We have just finished another Thanksgiving. Once again, I took primary responsibility for the meal. Once again, this meant hitting all the predictable themes: turkey, stuffing, mashed potatoes, gravy, cranberries, and certain side dishes "traditional" with participants. This year, we had creamed onions. I could have fixed what my family calls "cabbage slaw" -- hand-shredded green cabbage dressed with a vinegar-sugar syrup, seasoned with a bit of salt and pepper. I didn't. We had pecan pie and cranberry tart for dessert.
I hereby serve notice that I will no longer cook this abominable combination of tryptophan and gluey starches. Not for Thanksgiving, not for Christmas. And I hereby register my objections.
Turkey is fine. No problem with turkey, a noble, succulent bird. The mealtime disaster starts with the vast body cavity a turkey offers, which gets filled with "dressing" or "stuffing," made of seasoned bread crumbs, whether wheat or corn. If you were offered seasoned bread soaked in meat juice, would you eat it, thus unadorned? Probably not. I do not intend to make it anymore.
Instead, I will stuff the turkey with basmati rice, made Mexican style: you fry onion or shallot and garlic in some oil, then fry the dry rice, then add hot water. I may make a nod toward holiday traditions by adding mushrooms and chestnuts. The rice will supplant "dressing," and also potatoes of every kind.
There will be no gravy. The rice will be moist enough from its dwell in the roasting turkey.
NOW WE NEED NICELY CONTRASTING TASTES, not more glue. The one absolute hit dish of our recent Thanksgiving I added by impulse at the last minute. I made a recipe of maple syrup-glazed carrots in one frying pan, and then, because of the shorter cooking time required, made the same recipe in another frying pan with snap peas. Then I combined the two and sprinkled chopped fresh cilantro on top. It was eaten to the last bit.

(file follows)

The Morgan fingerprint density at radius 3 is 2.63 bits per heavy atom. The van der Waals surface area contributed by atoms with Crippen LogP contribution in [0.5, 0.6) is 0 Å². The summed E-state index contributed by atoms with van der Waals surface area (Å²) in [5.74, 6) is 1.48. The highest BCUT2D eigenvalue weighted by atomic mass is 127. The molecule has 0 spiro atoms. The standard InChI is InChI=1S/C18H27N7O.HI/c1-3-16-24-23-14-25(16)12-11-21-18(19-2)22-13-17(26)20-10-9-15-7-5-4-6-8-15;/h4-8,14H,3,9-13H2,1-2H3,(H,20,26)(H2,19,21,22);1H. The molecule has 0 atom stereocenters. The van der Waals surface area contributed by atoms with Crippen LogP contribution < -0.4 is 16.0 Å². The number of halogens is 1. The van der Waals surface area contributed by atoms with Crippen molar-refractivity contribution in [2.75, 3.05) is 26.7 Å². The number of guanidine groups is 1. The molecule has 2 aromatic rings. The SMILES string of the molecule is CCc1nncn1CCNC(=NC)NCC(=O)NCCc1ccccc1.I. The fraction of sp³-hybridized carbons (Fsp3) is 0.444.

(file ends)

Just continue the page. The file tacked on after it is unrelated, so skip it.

So I think that one's deserving of a repeat.
For the other main dish, I will make black beans from scratch, according to some fragrant and spicy recipe from Central America or the Caribbean. Fried plantains. And a tomato and cucumber chunk salad with basil vinaigrette.
AND TO THE LAST ELEMENT, I will restore the lowly cranberry, turning it into a salsa. This will take some experimenting, and I'll have to set by a store of fresh cranberries in bags to fool around with, because they're sold only around the Thanksgiving and Christmas season hereabouts.
I'll let you know how it turns out.
But I do believe my holiday dinner beats the traditional one all hollow for a nice blend of textures and tastes and colors and nutriments. And it will leave its participants in a lot livelier shape for the rest of the evening -- and the season.
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